Hoist understands that the project is worth £7.5m (10.5m Euro), but Konecranes UK managing director Gordon Adie would not confirm this.

Much of the project remains secret. Adie said that Konecranes UK has signed a confidentiality agreement that includes elements of the UK’s Official Secrets Act, which prevents access to information for reasons of national security.

Two large cranes in the Devonshire Dock Hall (DDH) will be upgraded to a working capacity of 150t. The cranes help manufacture the Astute submarines.

According to an article in the January/February BAE Systems in-house magazine Wavelength, these were the original capacities of these cranes, but were down-rated to 115 and 105t capacity during a safety review because of their proximity to nuclear material.

The cranes were originally installed 20 years ago by Carruthers, now Konecranes UK, said Adie.

“They are not hot-rated cranes,” Adie said – they are not intended to lift radioactive material. But he added that they will be working over the fuelled submarines.

The cranes are designed to be single-failure proof, meaning they have redundant equipment to protect against one failure that might lead to a load drop.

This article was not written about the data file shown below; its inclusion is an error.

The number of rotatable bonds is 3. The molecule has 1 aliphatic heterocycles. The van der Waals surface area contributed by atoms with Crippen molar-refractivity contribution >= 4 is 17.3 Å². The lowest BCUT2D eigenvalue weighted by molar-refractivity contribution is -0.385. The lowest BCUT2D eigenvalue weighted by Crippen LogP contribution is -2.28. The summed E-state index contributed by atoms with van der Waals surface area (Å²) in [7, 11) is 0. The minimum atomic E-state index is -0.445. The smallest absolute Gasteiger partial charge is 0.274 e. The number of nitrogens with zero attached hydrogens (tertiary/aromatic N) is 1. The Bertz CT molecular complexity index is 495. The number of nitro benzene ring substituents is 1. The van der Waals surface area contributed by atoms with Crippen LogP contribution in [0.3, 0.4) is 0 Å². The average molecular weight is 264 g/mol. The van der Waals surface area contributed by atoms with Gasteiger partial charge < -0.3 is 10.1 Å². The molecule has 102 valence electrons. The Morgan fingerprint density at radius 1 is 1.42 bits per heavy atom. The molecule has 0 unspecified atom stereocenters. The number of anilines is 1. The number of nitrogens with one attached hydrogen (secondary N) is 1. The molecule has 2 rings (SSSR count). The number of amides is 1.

Adie said the cranes were designed only for this job. “They are one-offs,” he said. He would not elaborate on how they work.

The refurbishment work will also include strengthening the crane structures, replacing crane hoist trolleys, upgrading crane control systems and providing enhanced safety features, according to Wavelength.

KCI Konecranes is also refurbishing three smaller cranes that had been down-rated. The refurbisment job will return their capacity to 12.5t, according to Wavelength.

The refurbishment programme is due to be completed in August 2006, and the first nuclear lift is scheduled for the beginning of 2007, it said.

BAE Systems chose to refurbish the old cranes rather than buy new ones partly because of the lower cost, it said.

The upgrade comes as part of a £20m upgrade project at the northern England manufacturing site, which will include work on the site’s ship lift and production shop areas, according to a recent article in Professional Engineering magazine.